[4] CSA (Crime Statistics Agency) 2022b, Victoria Police data tables (2021–2022): Table 4 Affected family members by sex and age July 2017 to June 2022, accessed 1 August 2023.

[5] AIHW (Australian Institute of Health and Welfare) 2020, Sexual assault in Australia, AIHW, Australian Government, accessed 7 June 2023.

[6] Fitz-Gibbon K, Meyer S, Boxall H, Maher J and Roberts S 2022, Adolescent family violence in Australia: a national study of prevalence, history of childhood victimisation and impacts, Research Report Issue 15, Australia’s National Research Organisation for Women’s Safety.

[7] Morris A, Humphreys C and Hegarty K 2020, ‘Beyond voice: conceptualizing children’s agency in domestic violence research through a dialogical lens’. International Journal of Qualitative Methods.

[8] Melbourne City Mission 2021, Amplify: turning up the volume on young people and family violence, research report, accessed 20 June 2023.

[9] Department of Health and Human Services 2018, Dhelk Dja: safe our way - strong culture, strong peoples, strong families, State of Victoria.

[10] CCYP (Commission for Children and Young People) 2016, Always was, always will be Koori children: systemic inquiry into services provided to Aboriginal children and young people in out-of-home care in Victoria, State Government of Victoria.

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Strengthen support for victim survivors

All Victorians should be able to get the support they need. It should be accessible, inclusive, culturally safe and tailored to their individual needs.

The advocacy of victim survivors was pivotal in bringing about the Royal Commission into Family Violence, and they have been – and will continue to be – at the heart of our response.

We want victim survivors to be safe. We want them to have somewhere to live. They need access to justice, counselling, health care, education and employment.

More Victorians now know about family and sexual violence and how they can seek help. This means there is more demand for services and support that meet the unique and diverse needs of Victorians across their lifespan. We are building the size and capability of the workforce to meet this demand.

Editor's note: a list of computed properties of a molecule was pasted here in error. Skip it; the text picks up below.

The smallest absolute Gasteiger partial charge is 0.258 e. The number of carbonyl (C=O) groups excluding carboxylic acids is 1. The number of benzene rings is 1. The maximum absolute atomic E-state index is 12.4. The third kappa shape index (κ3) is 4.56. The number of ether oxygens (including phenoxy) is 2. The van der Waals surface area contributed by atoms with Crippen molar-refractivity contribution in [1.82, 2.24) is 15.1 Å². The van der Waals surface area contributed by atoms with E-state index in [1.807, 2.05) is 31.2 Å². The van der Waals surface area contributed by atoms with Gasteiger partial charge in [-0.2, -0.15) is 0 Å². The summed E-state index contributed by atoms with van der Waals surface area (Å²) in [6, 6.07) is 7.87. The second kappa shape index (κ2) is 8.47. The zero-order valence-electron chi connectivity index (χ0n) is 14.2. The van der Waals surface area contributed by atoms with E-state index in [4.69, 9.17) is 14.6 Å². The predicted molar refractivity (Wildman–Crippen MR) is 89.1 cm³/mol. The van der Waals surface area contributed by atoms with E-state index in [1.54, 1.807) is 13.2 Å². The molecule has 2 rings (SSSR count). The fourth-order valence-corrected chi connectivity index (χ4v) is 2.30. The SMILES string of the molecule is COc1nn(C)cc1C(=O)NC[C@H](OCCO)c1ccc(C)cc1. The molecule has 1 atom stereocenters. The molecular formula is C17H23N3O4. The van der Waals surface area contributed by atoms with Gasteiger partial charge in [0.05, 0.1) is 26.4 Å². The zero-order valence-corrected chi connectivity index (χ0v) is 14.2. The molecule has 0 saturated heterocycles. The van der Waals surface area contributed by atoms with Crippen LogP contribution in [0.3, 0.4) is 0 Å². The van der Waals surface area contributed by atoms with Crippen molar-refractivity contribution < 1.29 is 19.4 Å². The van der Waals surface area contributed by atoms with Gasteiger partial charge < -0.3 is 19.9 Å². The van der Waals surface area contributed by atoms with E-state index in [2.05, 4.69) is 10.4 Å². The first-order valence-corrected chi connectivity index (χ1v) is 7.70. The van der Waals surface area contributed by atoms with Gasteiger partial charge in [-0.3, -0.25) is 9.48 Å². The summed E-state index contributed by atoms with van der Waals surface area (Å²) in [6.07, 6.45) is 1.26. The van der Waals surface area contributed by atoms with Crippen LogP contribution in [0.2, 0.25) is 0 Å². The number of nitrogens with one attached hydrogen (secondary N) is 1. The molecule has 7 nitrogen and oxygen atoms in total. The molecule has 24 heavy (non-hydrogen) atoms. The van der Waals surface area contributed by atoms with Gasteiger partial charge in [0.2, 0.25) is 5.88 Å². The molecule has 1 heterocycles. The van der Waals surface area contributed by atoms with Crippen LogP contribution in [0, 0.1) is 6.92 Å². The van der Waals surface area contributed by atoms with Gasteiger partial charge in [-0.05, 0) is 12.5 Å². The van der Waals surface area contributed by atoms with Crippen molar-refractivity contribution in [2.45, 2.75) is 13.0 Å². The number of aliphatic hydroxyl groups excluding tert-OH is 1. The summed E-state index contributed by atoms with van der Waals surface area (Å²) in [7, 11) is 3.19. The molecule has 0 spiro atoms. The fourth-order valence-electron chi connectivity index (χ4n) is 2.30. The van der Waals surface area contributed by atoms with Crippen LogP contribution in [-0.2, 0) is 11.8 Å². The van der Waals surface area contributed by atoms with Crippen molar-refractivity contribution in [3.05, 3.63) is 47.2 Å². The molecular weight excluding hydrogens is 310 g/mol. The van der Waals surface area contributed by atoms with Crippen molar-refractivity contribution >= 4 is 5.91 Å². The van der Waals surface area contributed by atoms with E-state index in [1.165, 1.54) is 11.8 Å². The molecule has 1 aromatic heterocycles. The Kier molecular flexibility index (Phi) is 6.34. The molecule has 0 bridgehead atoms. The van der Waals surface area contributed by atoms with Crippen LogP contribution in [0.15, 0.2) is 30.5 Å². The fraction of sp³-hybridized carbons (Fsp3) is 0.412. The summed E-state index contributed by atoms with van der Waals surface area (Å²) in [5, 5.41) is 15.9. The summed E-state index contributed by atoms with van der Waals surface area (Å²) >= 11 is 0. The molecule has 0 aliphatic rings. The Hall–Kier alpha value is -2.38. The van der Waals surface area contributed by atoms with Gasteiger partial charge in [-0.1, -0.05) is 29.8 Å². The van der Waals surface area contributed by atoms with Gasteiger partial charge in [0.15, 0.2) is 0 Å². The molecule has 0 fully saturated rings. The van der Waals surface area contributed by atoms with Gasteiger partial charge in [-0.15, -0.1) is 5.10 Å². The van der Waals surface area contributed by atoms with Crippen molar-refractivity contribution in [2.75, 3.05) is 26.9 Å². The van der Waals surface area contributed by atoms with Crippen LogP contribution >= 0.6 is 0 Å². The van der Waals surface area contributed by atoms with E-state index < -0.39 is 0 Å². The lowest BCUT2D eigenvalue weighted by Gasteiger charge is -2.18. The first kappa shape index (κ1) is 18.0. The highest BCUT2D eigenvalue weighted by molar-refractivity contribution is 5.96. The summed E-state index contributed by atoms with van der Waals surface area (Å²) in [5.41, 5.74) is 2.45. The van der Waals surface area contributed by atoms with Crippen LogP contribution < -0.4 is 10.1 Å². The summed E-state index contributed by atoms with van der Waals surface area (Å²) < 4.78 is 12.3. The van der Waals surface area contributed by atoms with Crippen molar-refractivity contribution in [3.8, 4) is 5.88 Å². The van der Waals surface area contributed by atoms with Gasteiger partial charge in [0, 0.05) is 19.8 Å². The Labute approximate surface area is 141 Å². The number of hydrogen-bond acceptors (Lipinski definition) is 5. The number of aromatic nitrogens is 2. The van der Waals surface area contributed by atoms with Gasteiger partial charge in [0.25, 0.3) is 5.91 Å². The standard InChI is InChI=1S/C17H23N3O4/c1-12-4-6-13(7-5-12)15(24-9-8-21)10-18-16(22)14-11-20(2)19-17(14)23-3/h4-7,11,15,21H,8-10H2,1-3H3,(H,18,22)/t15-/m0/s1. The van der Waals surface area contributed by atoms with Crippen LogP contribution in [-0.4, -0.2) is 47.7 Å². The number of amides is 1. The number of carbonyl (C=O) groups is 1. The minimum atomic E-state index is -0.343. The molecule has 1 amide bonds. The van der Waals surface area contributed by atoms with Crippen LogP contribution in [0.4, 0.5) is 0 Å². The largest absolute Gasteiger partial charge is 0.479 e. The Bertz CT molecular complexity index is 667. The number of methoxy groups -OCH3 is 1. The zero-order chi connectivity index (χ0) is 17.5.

We have made rapid changes to the family violence system, which is made up of all the parts of government and all the community services that work to prevent and respond to family violence. Now, we need to deepen our understanding of how this system is working as a whole. Most importantly, we need to find out more about the experience of victim survivors as they journey through it.

Provide all Victorians who experience family or sexual violence with the support they need when they need it

All Victorians should be able to get the support they need. It should be accessible, inclusive, culturally safe and tailored to their individual needs. This includes the needs of Aboriginal people, children, young people, older people, people of every gender and LGBTIQ+ people. It includes people who are migrants, asylum seekers or refugees, people who speak a language other than English at home or are from diverse cultural backgrounds or faiths. It includes people with a disability and carers. It includes people living in rural or regional areas. It includes people working in the sex work industry. It includes people who have been imprisoned, convicted of a crime or have engaged with police because of illegal conduct.

When seeking help, it should not matter where someone lives or how they choose to seek help. Our diverse community should have diverse ways to get help. This ensures people can make the choice that is most comfortable for them. All entry points must lead to safety and timely, high-quality support.

We have still got work to do to achieve this vision, alongside the many organisations we partner with across Victoria and people with lived experience who use these services.